Safety, Effectiveness of Gastric Banding Called Into Question

Veronica Hackethal, MD

May 18, 2017

A new study has called into question the safety and effectiveness of gastric banding.

Over the course of nearly 5 years of follow-up, a study found that almost one in five Medicare beneficiaries who had undergone gastric band placement required reoperation. Researchers also found that Medicare payments for such procedures rose dramatically during the study, and rates of reoperation varied widely across geographical regions.

The study, which is the first long-term national analysis of gastric-band related reoperations in the United States, was published online May 17 in JAMA Surgery.

"Taken together, these findings indicate that the gastric band is associated with high reoperation rates and considerable costs to payers, which raises concerns about its safety, effectiveness, and value," write first author Andrew Ibrahim, MD, from the University of Michigan in Ann Arbor, and colleagues.

In 2001, the US Food and Drug Administration approved laparoscopic gastric band surgery for treating morbid obesity, which resulted in as many as 96,000 gastric bands placed annually, according to the authors.

Recently, the the US Food and Drug Administration expanded the indication for gastric banding to include patients with a body mass index above 30 kg/m2, making an estimated 19 million Americans eligible for the procedure.

Over the years, however, problems with safety and effectiveness contributed to a decrease in popularity, Dr Ibrahim and colleagues note. Gastric band malfunctioning can happen when the device erodes into the stomach or slips down and causes obstruction. In other cases, the device can simply fail to result in enough weight loss. Regardless of the reason for the failure, reoperation may be necessary to replace or remove the band.

Studies have reported reoperation rates ranging widely from 4% to 60%. However, most of these studies were short-term and may not represent the US population as a whole.

To evaluate longer-term gastric band-related reoperation outcomes and costs, Dr Ibrahim and colleagues conducted a retrospective review of administrative claims data for 25,042 Medicare beneficiaries who had gastric band placement between 2006 and 2013. Within these cases, they used procedural codes to identify patients who underwent reoperations for band removal, replacement, or revision to a different procedure, such as gastric bypass or sleeve gastrectomy. Included patients were 82.61% white and 72.45% female, with a mean age of 57.56 years. Results were adjusted for age, sex, race/ethnicity, comorbidities, and year of operation.

During a median follow-up of 4.5 years, 18.5% (n = 4636) of patients underwent 17,539 reoperations, for an average of 3.8 procedures per patient. The most common reoperations were band removal (41.8%), followed by band replacement (28.6%). Nineteen percent needed a different type of operation, including gastric bypass and sleeve gastrectomy.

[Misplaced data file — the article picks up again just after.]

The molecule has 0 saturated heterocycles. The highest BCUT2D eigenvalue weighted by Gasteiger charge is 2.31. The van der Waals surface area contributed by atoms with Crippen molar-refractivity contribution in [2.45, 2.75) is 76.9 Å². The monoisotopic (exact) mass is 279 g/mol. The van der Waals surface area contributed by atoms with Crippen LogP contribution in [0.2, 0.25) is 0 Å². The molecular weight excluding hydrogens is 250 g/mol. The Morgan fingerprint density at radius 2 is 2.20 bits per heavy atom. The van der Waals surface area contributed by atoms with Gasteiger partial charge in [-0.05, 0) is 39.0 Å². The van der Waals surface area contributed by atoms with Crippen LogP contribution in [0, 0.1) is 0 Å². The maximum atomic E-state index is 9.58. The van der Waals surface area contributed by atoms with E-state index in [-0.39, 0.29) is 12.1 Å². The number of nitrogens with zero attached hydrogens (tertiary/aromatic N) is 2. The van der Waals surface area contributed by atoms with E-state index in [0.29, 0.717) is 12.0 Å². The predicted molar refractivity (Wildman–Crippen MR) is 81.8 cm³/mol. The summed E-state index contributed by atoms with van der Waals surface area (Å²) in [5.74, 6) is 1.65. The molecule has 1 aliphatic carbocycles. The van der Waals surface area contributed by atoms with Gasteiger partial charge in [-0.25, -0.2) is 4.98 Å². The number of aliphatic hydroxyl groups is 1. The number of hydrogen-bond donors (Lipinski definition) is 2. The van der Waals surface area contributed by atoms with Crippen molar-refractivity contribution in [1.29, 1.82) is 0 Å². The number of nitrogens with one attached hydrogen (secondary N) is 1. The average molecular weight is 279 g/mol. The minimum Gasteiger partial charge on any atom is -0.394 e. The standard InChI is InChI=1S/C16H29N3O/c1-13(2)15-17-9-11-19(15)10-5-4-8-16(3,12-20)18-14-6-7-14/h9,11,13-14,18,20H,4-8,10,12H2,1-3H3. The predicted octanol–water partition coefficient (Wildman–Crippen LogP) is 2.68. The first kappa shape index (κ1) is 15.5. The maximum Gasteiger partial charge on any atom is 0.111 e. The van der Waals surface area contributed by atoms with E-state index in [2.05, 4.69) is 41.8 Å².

Rates of reoperation varied widely across hospital referral regions (lowest quartile average, 13.3% vs highest quartile average, 39.1%).

During the follow-up period, Medicare paid $470 million for laparoscopic gastric band–associated procedures, of which $224 million (47.6%) went toward reoperations.

Moreover, the proportion of gastric banding expenditures that went toward reoperations increased during the study, from 16.4% in 2006 to 77.3% in 2013.

The authors note that other studies, including a recent meta-analysis, have called into question the effectiveness of gastric banding for weight loss.

"While this study did not specifically study weight loss as an outcome, the findings here do support concerns about the gastric band effectiveness, as nearly 1 in 5 patients who underwent a reoperation subsequently underwent a different bariatric procedure," they write.

The authors note several limitations, including the use of administrative claims data that may have not identified all patient confounders and postoperative complications. Also, the study included only Medicare beneficiaries, and the results may not generalize to younger, non-Medicare populations.

Nevertheless, they conclude: "Among Medicare beneficiaries undergoing laparoscopic adjustable gastric band surgery, reoperation was common, costly, and varied widely across hospital referral regions. These findings suggest that payers should reconsider their coverage of the gastric band device."

In an invited commentary, Jon Gould, MD, from the Medical College of Wisconsin in Milwaukee, notes that there has been a "precipitous decline" in the use of gastric banding in the United States in the last 5 years, to the point that "we may be close to saying goodbye" to the procedure.

Although acknowledging the "outstanding analysis" in this study, he disagreed that payers should reconsider their coverage of gastric banding. Many patients "do well for a long period" after the procedure, he wrote. Patients still need options, because no single bariatric procedure is appropriate for all patients.

"Do not throw the baby out with the bathwater is an idiomatic expression and a concept used to suggest an avoidable error in which something good is eliminated when trying to get rid of something bad. Let us not do that here," he urged.

The study was funded by the Robert Wood Johnson Foundation, the US Department of Veterans Affairs, the National Institute on Aging, and the National Institute of Diabetes and Digestive and Kidney Diseases. One coauthor has a financial interest in ArborMetrix, Inc, which had no role in this analysis. The other authors and Dr Gould have disclosed no relevant financial relationships.

JAMA Surg. Published online May 17, 2017. Article abstract, Commentary extract

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